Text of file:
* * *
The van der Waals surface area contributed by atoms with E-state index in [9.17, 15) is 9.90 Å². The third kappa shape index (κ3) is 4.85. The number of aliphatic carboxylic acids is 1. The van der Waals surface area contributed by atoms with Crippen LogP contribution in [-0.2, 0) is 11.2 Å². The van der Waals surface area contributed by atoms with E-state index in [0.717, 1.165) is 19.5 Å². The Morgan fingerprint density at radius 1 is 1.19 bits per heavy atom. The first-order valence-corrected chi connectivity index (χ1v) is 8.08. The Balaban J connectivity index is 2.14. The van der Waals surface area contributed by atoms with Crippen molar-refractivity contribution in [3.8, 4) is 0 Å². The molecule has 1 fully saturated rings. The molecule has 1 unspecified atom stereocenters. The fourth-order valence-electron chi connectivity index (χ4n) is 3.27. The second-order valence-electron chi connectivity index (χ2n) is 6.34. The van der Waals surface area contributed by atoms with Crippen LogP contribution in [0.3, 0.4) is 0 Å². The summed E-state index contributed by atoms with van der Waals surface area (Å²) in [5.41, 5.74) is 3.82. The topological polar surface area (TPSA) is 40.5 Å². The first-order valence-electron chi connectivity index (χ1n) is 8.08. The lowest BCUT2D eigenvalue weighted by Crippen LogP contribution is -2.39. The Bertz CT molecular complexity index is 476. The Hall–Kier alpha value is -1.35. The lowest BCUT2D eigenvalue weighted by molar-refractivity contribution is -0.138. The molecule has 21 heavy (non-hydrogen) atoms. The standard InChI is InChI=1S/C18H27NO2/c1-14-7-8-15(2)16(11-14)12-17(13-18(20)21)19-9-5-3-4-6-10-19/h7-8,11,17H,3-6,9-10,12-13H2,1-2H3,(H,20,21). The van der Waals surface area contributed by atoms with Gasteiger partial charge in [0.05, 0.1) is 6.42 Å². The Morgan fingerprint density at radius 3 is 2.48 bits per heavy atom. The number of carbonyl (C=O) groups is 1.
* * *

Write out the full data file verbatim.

The van der Waals surface area contributed by atoms with E-state index in [9.17, 15) is 9.90 Å². The third kappa shape index (κ3) is 4.85. The number of aliphatic carboxylic acids is 1. The van der Waals surface area contributed by atoms with Crippen LogP contribution in [-0.2, 0) is 11.2 Å². The van der Waals surface area contributed by atoms with E-state index in [0.717, 1.165) is 19.5 Å². The Morgan fingerprint density at radius 1 is 1.19 bits per heavy atom. The first-order valence-corrected chi connectivity index (χ1v) is 8.08. The Balaban J connectivity index is 2.14. The van der Waals surface area contributed by atoms with Crippen molar-refractivity contribution in [3.8, 4) is 0 Å². The molecule has 1 fully saturated rings. The molecule has 1 unspecified atom stereocenters. The fourth-order valence-electron chi connectivity index (χ4n) is 3.27. The second-order valence-electron chi connectivity index (χ2n) is 6.34. The van der Waals surface area contributed by atoms with Crippen LogP contribution in [0.3, 0.4) is 0 Å². The summed E-state index contributed by atoms with van der Waals surface area (Å²) in [5.41, 5.74) is 3.82. The topological polar surface area (TPSA) is 40.5 Å². The first-order valence-electron chi connectivity index (χ1n) is 8.08. The lowest BCUT2D eigenvalue weighted by Crippen LogP contribution is -2.39. The Bertz CT molecular complexity index is 476. The Hall–Kier alpha value is -1.35. The lowest BCUT2D eigenvalue weighted by molar-refractivity contribution is -0.138. The molecule has 21 heavy (non-hydrogen) atoms. The standard InChI is InChI=1S/C18H27NO2/c1-14-7-8-15(2)16(11-14)12-17(13-18(20)21)19-9-5-3-4-6-10-19/h7-8,11,17H,3-6,9-10,12-13H2,1-2H3,(H,20,21). The van der Waals surface area contributed by atoms with Gasteiger partial charge in [0.05, 0.1) is 6.42 Å². The Morgan fingerprint density at radius 3 is 2.48 bits per heavy atom. The number of carbonyl (C=O) groups is 1.